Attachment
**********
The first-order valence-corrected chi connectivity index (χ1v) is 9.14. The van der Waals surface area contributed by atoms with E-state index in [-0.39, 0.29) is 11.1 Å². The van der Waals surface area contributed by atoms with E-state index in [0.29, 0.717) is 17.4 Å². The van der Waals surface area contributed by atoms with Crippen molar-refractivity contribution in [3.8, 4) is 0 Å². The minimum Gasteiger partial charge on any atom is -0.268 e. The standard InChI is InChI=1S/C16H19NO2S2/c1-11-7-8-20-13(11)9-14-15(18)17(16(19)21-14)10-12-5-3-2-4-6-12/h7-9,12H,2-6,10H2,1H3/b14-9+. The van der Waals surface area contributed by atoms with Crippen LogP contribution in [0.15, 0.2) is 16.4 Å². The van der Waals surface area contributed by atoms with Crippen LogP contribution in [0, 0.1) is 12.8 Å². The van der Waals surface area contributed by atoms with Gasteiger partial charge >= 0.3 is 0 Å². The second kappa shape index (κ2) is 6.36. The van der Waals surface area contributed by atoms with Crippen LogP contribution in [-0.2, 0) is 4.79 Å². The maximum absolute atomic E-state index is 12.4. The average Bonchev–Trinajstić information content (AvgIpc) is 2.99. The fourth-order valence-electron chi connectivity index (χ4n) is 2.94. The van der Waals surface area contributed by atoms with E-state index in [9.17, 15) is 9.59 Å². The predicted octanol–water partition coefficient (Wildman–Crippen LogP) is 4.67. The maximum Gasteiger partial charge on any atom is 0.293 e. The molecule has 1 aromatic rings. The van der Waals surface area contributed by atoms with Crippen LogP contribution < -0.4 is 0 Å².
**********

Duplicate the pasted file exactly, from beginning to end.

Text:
The first-order valence-corrected chi connectivity index (χ1v) is 9.14. The van der Waals surface area contributed by atoms with E-state index in [-0.39, 0.29) is 11.1 Å². The van der Waals surface area contributed by atoms with E-state index in [0.29, 0.717) is 17.4 Å². The van der Waals surface area contributed by atoms with Crippen molar-refractivity contribution in [3.8, 4) is 0 Å². The minimum Gasteiger partial charge on any atom is -0.268 e. The standard InChI is InChI=1S/C16H19NO2S2/c1-11-7-8-20-13(11)9-14-15(18)17(16(19)21-14)10-12-5-3-2-4-6-12/h7-9,12H,2-6,10H2,1H3/b14-9+. The van der Waals surface area contributed by atoms with Crippen LogP contribution in [0.15, 0.2) is 16.4 Å². The van der Waals surface area contributed by atoms with Crippen LogP contribution in [0, 0.1) is 12.8 Å². The van der Waals surface area contributed by atoms with Gasteiger partial charge >= 0.3 is 0 Å². The second kappa shape index (κ2) is 6.36. The van der Waals surface area contributed by atoms with Crippen LogP contribution in [-0.2, 0) is 4.79 Å². The maximum absolute atomic E-state index is 12.4. The average Bonchev–Trinajstić information content (AvgIpc) is 2.99. The fourth-order valence-electron chi connectivity index (χ4n) is 2.94. The van der Waals surface area contributed by atoms with E-state index in [9.17, 15) is 9.59 Å². The predicted octanol–water partition coefficient (Wildman–Crippen LogP) is 4.67. The maximum Gasteiger partial charge on any atom is 0.293 e. The molecule has 1 aromatic rings. The van der Waals surface area contributed by atoms with Crippen LogP contribution < -0.4 is 0 Å².